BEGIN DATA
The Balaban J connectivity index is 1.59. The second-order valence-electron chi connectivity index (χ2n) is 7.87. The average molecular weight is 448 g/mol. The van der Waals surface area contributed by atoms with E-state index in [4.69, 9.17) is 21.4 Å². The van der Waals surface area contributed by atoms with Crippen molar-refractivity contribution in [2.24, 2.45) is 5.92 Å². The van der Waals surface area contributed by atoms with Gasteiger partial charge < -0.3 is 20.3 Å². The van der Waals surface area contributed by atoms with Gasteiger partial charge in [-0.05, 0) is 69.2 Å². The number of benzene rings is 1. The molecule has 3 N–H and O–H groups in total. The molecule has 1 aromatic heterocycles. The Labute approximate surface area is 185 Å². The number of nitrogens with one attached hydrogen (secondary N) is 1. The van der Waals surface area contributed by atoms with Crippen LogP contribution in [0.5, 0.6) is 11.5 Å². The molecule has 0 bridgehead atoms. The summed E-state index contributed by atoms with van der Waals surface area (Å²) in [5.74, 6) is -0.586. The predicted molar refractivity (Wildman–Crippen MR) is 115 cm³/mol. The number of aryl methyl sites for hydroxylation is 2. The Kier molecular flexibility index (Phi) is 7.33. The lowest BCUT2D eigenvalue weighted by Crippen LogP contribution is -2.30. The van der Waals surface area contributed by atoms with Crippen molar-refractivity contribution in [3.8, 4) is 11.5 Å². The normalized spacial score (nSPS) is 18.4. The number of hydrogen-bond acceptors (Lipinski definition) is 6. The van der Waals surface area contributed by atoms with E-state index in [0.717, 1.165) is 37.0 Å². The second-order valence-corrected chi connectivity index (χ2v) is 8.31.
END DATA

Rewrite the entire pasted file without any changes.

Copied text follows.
The Balaban J connectivity index is 1.59. The second-order valence-electron chi connectivity index (χ2n) is 7.87. The average molecular weight is 448 g/mol. The van der Waals surface area contributed by atoms with E-state index in [4.69, 9.17) is 21.4 Å². The van der Waals surface area contributed by atoms with Crippen molar-refractivity contribution in [2.24, 2.45) is 5.92 Å². The van der Waals surface area contributed by atoms with Gasteiger partial charge < -0.3 is 20.3 Å². The van der Waals surface area contributed by atoms with Gasteiger partial charge in [-0.05, 0) is 69.2 Å². The number of benzene rings is 1. The molecule has 3 N–H and O–H groups in total. The molecule has 1 aromatic heterocycles. The Labute approximate surface area is 185 Å². The number of nitrogens with one attached hydrogen (secondary N) is 1. The van der Waals surface area contributed by atoms with Crippen LogP contribution in [0.5, 0.6) is 11.5 Å². The molecule has 0 bridgehead atoms. The summed E-state index contributed by atoms with van der Waals surface area (Å²) in [5.74, 6) is -0.586. The predicted molar refractivity (Wildman–Crippen MR) is 115 cm³/mol. The number of aryl methyl sites for hydroxylation is 2. The Kier molecular flexibility index (Phi) is 7.33. The lowest BCUT2D eigenvalue weighted by Crippen LogP contribution is -2.30. The van der Waals surface area contributed by atoms with Crippen molar-refractivity contribution in [3.8, 4) is 11.5 Å². The normalized spacial score (nSPS) is 18.4. The number of hydrogen-bond acceptors (Lipinski definition) is 6. The van der Waals surface area contributed by atoms with E-state index in [0.717, 1.165) is 37.0 Å². The second-order valence-corrected chi connectivity index (χ2v) is 8.31.